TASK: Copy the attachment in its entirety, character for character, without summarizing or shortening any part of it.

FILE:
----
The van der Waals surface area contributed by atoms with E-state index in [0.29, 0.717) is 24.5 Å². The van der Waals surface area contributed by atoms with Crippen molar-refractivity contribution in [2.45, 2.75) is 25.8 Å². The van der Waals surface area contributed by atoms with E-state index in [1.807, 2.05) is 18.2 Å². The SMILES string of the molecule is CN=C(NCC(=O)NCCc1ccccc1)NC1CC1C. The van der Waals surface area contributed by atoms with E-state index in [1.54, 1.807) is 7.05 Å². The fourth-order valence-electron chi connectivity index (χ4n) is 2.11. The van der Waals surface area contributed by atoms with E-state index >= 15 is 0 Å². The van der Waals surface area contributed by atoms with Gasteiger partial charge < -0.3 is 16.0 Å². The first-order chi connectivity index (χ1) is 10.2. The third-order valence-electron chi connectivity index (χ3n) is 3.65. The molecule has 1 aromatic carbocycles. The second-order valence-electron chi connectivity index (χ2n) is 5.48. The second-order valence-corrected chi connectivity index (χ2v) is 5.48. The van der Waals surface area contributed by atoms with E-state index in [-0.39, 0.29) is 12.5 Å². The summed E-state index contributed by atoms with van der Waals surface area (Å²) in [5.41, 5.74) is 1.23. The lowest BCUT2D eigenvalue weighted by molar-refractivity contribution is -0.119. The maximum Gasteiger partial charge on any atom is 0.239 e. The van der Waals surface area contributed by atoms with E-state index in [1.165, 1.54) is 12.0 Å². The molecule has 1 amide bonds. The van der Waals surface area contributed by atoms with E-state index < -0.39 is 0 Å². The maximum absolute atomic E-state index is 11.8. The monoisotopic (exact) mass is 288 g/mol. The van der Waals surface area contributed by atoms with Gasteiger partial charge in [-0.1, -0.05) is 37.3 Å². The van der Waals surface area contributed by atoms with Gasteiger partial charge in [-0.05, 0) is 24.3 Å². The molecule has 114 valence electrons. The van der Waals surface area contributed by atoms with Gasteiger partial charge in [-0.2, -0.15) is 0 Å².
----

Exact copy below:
The van der Waals surface area contributed by atoms with E-state index in [0.29, 0.717) is 24.5 Å². The van der Waals surface area contributed by atoms with Crippen molar-refractivity contribution in [2.45, 2.75) is 25.8 Å². The van der Waals surface area contributed by atoms with E-state index in [1.807, 2.05) is 18.2 Å². The SMILES string of the molecule is CN=C(NCC(=O)NCCc1ccccc1)NC1CC1C. The van der Waals surface area contributed by atoms with E-state index in [1.54, 1.807) is 7.05 Å². The fourth-order valence-electron chi connectivity index (χ4n) is 2.11. The van der Waals surface area contributed by atoms with E-state index >= 15 is 0 Å². The van der Waals surface area contributed by atoms with Gasteiger partial charge < -0.3 is 16.0 Å². The first-order chi connectivity index (χ1) is 10.2. The third-order valence-electron chi connectivity index (χ3n) is 3.65. The molecule has 1 aromatic carbocycles. The second-order valence-electron chi connectivity index (χ2n) is 5.48. The second-order valence-corrected chi connectivity index (χ2v) is 5.48. The van der Waals surface area contributed by atoms with E-state index in [-0.39, 0.29) is 12.5 Å². The summed E-state index contributed by atoms with van der Waals surface area (Å²) in [5.41, 5.74) is 1.23. The lowest BCUT2D eigenvalue weighted by molar-refractivity contribution is -0.119. The maximum Gasteiger partial charge on any atom is 0.239 e. The van der Waals surface area contributed by atoms with E-state index in [1.165, 1.54) is 12.0 Å². The molecule has 1 amide bonds. The van der Waals surface area contributed by atoms with E-state index < -0.39 is 0 Å². The maximum absolute atomic E-state index is 11.8. The monoisotopic (exact) mass is 288 g/mol. The van der Waals surface area contributed by atoms with Gasteiger partial charge in [-0.1, -0.05) is 37.3 Å². The van der Waals surface area contributed by atoms with Gasteiger partial charge in [-0.05, 0) is 24.3 Å². The molecule has 114 valence electrons. The van der Waals surface area contributed by atoms with Gasteiger partial charge in [-0.2, -0.15) is 0 Å².